So it sounds like a scene not unlike any given sports bar you might visit where you have diehard fans coming in who painted their faces and are willing to stand in the cold even to watch their team lose, as well as fair-weather fans who just jump on board when the home team is riding high, as well as people who are just looking for some onion rings and a beer.
All these various people gathered around John, but then Jesus comes to join this movement as well. And while Jesus obviously owes a lot of his trajectory to John, the Lord really does improve on John’s message because nowhere in John’s message do we hear anything about forgiveness. There is nothing about grace. There is nothing about love.
John’s message is repentance. He offers all the people in Judea and Jerusalem and that region a water initiation rite as a sign they are going to do better. John offers the message that it’s time to man-up or woman-up. These people are to take a long hard look at their lives and be better people, be more faithful people, be the people smiling that strangely happy smile in the Lowes home and garden section and doing it year-round.
And repentance is part of the life of faith. We are called to repentance. We’re called to take a long look at ourselves, to ask what are the ways we fall short of God’s desire for our lives; to be honest that we ignore God’s blessings to us, and forget the common humanity we share with each other.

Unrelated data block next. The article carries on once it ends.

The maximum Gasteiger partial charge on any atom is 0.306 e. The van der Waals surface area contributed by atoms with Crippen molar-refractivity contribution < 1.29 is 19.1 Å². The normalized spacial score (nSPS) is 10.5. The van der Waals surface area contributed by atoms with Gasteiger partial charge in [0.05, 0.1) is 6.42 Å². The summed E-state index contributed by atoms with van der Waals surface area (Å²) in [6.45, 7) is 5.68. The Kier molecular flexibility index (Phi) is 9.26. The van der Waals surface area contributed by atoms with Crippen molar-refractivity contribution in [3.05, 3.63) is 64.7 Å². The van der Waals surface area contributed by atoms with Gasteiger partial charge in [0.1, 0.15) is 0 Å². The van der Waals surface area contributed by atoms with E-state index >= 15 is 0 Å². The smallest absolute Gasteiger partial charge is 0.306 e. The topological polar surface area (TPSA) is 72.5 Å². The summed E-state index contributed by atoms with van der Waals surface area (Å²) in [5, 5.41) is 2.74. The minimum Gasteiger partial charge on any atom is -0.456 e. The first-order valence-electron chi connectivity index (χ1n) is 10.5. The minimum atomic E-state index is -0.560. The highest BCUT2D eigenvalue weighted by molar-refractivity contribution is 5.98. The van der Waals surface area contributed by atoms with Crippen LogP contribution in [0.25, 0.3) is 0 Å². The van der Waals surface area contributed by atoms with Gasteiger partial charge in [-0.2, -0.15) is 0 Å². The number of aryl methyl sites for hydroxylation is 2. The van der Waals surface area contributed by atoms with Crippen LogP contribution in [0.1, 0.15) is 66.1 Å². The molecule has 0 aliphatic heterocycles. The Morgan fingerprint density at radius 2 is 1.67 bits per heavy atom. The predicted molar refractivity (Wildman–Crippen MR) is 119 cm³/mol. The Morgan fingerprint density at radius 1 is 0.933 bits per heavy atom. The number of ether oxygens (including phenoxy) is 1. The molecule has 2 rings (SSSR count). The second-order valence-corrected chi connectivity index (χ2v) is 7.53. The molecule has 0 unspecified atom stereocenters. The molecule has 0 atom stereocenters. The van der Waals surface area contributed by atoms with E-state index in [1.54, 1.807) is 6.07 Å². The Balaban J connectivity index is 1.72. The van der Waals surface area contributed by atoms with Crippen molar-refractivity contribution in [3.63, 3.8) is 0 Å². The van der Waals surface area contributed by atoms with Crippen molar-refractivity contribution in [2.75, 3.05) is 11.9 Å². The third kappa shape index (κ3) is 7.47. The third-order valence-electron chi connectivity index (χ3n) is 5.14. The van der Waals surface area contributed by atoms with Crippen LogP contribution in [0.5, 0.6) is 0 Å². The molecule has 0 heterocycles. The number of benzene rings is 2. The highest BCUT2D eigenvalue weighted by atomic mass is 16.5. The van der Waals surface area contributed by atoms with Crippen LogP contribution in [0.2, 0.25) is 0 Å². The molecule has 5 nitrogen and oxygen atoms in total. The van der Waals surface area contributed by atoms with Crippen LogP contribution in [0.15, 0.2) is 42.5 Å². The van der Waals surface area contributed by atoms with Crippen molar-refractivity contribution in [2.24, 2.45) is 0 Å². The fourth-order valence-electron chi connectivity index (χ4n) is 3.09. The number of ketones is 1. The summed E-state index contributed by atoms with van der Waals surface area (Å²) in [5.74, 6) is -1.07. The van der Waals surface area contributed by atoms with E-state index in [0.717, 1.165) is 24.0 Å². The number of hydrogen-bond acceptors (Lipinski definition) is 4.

We scroll facebook and feel jealousy at the lives other people are living and we look around and think more highly of ourselves than others. So often we compare ourselves with others and compare our lives to what we wish or hope they could be
We imagine that this life as we see it not is it: we are what we have and what we do.
But repentance is the invitation to do the hard work of returning to God to see again that we are freed to let go of the comparisons to see again that we are all made uniquely in the image of God. We are beloved for who God has made us. And we have been brought in by God to be a part of his mission in the world.
We have to deal with John and we have to deal with repentance, but thankfully Jesus comes to ambush us with grace. He is the one that does what John can’t: he comes to bring the fire of God’s holy forgiveness and blessing. He comes to baptize us with the refining fire of the Holy Spirit.
John’s gospel of rededicating ourselves to doing better sounds nice, but there’s no power in it. I can try not to scroll social media and watch TV and pass people while I’m shopping and compare myself to them but I’m going to get sucked into that again and again.